I see a lot of powerful people at tech companies assume the least powerful person at the table is going to take notes. Moreover, I can’t say I have often seen these powerful people refer to those notes later. So I don’t believe the argument I see especially in women’s tech fora (I say women here not to de-center racism, but because those are the fora where I see this argument) that it’s okay if the woman is asked to take the notes all the time because that means she controls the narrative about what happened. She doesn’t. Decision-makers aren’t referring to her notes: they’re going off their memory of the meeting.

I have also observed teams of multiple engineers, that have built and maintained a software product over multiple years, decide on the auspicious occasion of hiring a marginalized person that It’s Time To Document This. That job, of course, will fall to the new person, who spends a lot of time raking together READMEs and Google docs while the preexisting team gets to chug along on more code (which is the task for which engineers receive meaningful rewards with long-term career implications).

Look, I get the argument that put-it-in-writing rules arbitrarily legitimize one particular form of communication. I also see these rules applied specifically to folks who have accumulated less power, while they’re waived for folks who either have power, or who make people who have power feel comfortable.

Black colleagues who don’t write stuff down will be penalized for it. Meanwhile, I can think of a dozen white CEOs whose refusal to read emails or write even the briefest of notes, preferring conversations or phone calls, is pardoned as part and parcel with their purported maverick nature. The other day a one-word email from Tim Cook got lauded by Inc as a “master class in emotional intelligence.”

The Bar. Is on. The ground.
The Bar. Is on. The ground.

I wish I could get away with something like that (let alone have it applauded in a widely-read publication). I prefer conversations, too. But I write everything down, because I need shit documented when people inevitably won’t take me at my word.

Given that I see “worship of the written word” as a hollow obstacle used at the powerful’s discretion to enforce their biases rather than a staple on the corporate altar, I don’t know that I can speak to the effectiveness of the strategies recommended for removing it from the altar.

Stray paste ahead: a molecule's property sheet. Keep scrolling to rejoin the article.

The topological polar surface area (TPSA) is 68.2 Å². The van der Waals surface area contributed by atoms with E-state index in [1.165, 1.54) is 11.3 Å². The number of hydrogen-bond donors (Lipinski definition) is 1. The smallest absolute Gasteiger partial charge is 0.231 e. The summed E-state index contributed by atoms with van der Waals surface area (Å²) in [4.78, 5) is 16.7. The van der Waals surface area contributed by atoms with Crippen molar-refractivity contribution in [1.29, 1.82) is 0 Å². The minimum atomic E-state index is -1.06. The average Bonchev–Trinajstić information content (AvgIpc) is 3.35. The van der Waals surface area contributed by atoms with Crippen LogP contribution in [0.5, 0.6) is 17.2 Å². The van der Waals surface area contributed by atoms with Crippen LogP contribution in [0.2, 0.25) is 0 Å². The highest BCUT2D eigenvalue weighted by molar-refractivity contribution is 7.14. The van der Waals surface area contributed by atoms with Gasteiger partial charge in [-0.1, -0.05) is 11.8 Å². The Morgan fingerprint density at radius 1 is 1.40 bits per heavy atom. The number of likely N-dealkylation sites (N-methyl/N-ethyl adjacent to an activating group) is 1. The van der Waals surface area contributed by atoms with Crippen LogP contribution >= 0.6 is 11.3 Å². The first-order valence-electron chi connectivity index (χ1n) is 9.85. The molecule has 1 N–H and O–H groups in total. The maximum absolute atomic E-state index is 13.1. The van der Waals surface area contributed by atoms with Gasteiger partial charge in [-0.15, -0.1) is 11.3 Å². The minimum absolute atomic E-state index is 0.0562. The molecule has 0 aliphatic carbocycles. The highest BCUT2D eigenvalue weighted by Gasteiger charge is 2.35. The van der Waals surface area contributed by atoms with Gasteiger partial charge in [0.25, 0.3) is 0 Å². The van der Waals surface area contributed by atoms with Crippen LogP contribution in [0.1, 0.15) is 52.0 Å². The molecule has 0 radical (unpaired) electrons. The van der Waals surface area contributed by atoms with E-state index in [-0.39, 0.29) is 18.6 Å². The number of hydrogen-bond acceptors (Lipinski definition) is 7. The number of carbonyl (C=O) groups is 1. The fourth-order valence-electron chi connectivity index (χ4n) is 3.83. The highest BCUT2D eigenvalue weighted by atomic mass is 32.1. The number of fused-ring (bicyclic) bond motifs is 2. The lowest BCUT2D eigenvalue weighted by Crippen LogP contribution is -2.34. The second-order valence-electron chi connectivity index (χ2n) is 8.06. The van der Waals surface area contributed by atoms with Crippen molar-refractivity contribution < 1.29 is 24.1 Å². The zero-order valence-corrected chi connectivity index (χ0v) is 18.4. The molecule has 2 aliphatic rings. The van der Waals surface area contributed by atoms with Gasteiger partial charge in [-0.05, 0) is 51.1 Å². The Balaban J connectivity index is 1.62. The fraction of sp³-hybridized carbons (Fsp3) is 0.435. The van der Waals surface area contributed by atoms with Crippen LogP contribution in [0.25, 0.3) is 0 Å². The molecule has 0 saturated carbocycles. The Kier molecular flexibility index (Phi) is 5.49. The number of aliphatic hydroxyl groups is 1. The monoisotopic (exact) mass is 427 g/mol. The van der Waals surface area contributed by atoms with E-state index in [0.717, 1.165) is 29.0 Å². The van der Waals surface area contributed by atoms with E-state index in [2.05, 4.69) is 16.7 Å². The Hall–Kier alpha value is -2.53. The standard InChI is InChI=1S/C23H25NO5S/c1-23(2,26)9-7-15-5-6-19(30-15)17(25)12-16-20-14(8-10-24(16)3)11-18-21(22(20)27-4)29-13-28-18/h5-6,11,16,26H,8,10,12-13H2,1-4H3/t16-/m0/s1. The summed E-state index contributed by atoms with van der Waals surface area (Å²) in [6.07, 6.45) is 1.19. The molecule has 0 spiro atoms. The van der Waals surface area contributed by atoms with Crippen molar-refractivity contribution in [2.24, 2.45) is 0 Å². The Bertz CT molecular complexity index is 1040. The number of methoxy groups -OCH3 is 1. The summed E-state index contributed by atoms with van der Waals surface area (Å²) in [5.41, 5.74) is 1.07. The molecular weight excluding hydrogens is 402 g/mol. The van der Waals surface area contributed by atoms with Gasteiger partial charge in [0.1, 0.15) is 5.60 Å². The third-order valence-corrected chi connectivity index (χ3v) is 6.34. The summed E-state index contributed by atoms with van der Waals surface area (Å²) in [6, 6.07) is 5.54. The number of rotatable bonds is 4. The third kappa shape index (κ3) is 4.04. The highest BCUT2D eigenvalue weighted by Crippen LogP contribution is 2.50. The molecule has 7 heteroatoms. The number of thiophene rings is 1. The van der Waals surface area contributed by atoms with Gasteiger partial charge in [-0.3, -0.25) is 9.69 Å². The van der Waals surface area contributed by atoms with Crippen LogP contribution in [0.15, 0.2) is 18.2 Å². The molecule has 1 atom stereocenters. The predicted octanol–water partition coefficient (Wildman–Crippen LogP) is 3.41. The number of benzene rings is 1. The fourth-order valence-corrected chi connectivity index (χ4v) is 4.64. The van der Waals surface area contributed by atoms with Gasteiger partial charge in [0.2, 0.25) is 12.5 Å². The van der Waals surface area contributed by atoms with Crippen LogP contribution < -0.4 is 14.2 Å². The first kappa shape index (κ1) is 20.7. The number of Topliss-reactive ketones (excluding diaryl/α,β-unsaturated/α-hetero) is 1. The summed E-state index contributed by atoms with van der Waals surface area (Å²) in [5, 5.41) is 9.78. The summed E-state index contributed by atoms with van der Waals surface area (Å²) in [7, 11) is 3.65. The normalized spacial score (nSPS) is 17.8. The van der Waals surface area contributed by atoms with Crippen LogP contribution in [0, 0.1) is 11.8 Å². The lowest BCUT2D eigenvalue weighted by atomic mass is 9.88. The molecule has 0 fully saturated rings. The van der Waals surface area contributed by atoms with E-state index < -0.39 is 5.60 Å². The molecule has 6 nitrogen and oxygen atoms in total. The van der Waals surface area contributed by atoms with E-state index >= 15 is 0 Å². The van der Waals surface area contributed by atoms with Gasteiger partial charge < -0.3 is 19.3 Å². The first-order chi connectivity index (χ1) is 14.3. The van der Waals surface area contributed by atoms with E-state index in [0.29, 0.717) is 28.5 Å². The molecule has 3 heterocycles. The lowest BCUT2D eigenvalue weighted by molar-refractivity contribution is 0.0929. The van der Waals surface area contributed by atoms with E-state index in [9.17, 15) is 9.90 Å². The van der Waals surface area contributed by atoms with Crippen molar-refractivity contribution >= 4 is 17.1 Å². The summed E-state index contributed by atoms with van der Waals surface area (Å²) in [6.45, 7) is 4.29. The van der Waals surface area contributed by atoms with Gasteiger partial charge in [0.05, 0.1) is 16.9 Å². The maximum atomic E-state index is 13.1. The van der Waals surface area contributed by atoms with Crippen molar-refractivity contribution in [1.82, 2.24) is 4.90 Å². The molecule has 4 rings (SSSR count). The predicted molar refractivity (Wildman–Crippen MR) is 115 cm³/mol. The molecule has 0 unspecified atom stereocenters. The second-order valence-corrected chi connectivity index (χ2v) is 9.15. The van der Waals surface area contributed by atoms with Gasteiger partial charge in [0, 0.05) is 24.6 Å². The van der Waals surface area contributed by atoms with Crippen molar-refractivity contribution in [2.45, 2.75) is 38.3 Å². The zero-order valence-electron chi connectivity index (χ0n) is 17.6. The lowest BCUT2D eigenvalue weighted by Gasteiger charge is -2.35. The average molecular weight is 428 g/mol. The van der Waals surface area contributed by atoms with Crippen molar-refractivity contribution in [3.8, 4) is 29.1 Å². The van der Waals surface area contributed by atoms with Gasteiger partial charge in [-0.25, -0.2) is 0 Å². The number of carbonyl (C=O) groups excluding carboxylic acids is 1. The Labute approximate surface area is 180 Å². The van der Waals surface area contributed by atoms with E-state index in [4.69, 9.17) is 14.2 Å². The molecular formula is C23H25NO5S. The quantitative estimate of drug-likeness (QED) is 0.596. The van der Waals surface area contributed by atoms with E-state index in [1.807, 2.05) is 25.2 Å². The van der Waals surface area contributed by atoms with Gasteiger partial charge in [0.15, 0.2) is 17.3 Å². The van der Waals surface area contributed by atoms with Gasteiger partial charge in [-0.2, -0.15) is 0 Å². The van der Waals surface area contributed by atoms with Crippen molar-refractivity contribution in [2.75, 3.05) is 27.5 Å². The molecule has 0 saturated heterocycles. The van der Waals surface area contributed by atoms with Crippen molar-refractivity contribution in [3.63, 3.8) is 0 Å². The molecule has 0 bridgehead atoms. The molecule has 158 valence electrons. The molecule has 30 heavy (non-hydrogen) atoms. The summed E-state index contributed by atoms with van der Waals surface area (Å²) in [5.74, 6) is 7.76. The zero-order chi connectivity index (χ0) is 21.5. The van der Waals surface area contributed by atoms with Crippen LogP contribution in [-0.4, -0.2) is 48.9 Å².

Let’s look at the antidotes here.

Antidotes:

  • take the time to analyze how people inside and outside the organization get and share information
  • Figure out which things need to be written down and come up with alternative ways to document what is happening
  • Work to recognize the contributions and skills that every person brings to the organization (for example, the ability to build relationships with those who are important to the organization’s mission);
  • Make sure anything written can be clearly understood (avoid academic language, ‘buzz’ words, etc.)

 1. Take the time to analyze how people inside and outside the organization get and share information.

I 100% agree that it would be beneficial to take time to analyze how people get and share information. In particular, in my admittedly limited experience, some people prefer a conversation, and others prefer writing. As an educator, I try to provide students with both options as often as I can. As a consultant working from quarantine in a pandemic, that’s harder. I can only take so much Zoom. But we’re trying.

At most organizations, whether people prefer writing or conversation, folks in power get their preference. Folks who don’t have power don’t get to pick—or they face a magical barrier that looks like “whichever medium you didn’t use this time is the one we care about right now” when really the issue is “We’re in charge and we’re not thrilled about the idea of hearing you out” (see defensiveness, which we discussed right here).

 2. Figure out which things need to be written down and come up with alternative ways to document what is happening.

Once again, I love the idea in theory. In practice, documentation errs on the side of protecting the marginalized. Viable alternatives need to take that into account.

 3. Work to recognize the contributions and skills that every person brings to the organization (for example, the ability to build relationships with those who are important to the organization’s mission);

Agreed. All kinds of skills contribute to an organization’s success, and organizations tend to have rather arbitrary structures of which skills are valued and rewarded that do not accurately reflect how the project actually got done. That means fixing the reward structure to better acknowledge skills like relationship building. (And not with rewards like a trophy at the annual company picnic. I mean money, responsibility, and other rewards that meaningfully contribute to a career progression).